Now it’s 1954, and Atticus Turner is back from the Korean War. He gets a letter from his father urging him to come to Massachusetts to learn more about his mother’s family. The letter appears to have come from a town called Arkham: the home of the nightmarish godlike creatures, ominous occultists, and corpse reanimators of Lovecraft’s stories. Atticus knows it’s a fictional place (and George is pretty sure it’s actually Ardham), but his father was last seen with a white stranger in a flashy car, which doesn’t seem like a good sign for a black man in 1950s Chicago.
Uncle George, now the editor of The Safe Negro Travel Guide, and strong-willed family friend Letitia drive north with Atticus to rescue his father. Their journey is perilous: in Jim Crow era America they face sundown towns and the imminent threat of murder by the police. The new owners of a cafe George wants to review for the guide seem to have burnt out the previous owner and are ready to do violence to them. The possibility of facing down lethal extradimensional creatures and dark magic pales in comparison.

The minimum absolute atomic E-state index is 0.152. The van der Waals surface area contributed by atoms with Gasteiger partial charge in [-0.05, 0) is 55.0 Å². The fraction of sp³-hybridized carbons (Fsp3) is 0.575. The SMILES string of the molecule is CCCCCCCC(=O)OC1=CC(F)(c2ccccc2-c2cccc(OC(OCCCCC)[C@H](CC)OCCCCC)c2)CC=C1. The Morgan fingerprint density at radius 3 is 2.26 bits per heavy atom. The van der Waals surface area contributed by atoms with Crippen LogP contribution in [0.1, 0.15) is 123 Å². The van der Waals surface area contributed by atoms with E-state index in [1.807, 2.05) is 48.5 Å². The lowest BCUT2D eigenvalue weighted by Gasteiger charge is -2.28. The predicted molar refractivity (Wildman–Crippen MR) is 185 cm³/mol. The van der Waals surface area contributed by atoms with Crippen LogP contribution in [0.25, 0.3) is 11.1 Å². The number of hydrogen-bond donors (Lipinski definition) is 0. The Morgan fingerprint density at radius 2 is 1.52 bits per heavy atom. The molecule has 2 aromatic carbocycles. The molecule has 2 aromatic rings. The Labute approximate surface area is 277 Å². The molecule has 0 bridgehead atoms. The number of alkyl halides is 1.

This starts a series of intertwined stories of Atticus and Letitia’s families getting caught up in a multi-generational feud as leaders of the Ardham and Chicago lodges of the Order of the Ancient Dawn struggle for control of vast magical powers. Like social an economic power, magic is firmly in the hands of old white New Englanders, and they use it against black people in similar ways. The ghost haunting a house and the house’s white neighbors both want the new black owner gone, a ledger detailing the money owed to an enslaved ancestor is ransomed for a powerful book of spells, a woman discouraged from studying astronomy finds a portal to other planets: each story combines everyday oppression with spooky otherworldly powers and high-stakes adventure.
I picked Lovecraft Country up because of the premise, then I couldn’t put it down: the creepy atmosphere and perilous battles kept me turning pages.
Aleister & Adolf, story by Douglas Rushkoff, art by Michael Avon Oeming, lettering by Nate Piekos. Dark Horse Books, 2016. 9781506701042.
Reader note: This book has a LOT of nudity and fucking in it, in addition to Satan worship*, murder, and Nazi atrocities. So, y’know, if any of those is a deal killer for you, give this one a pass.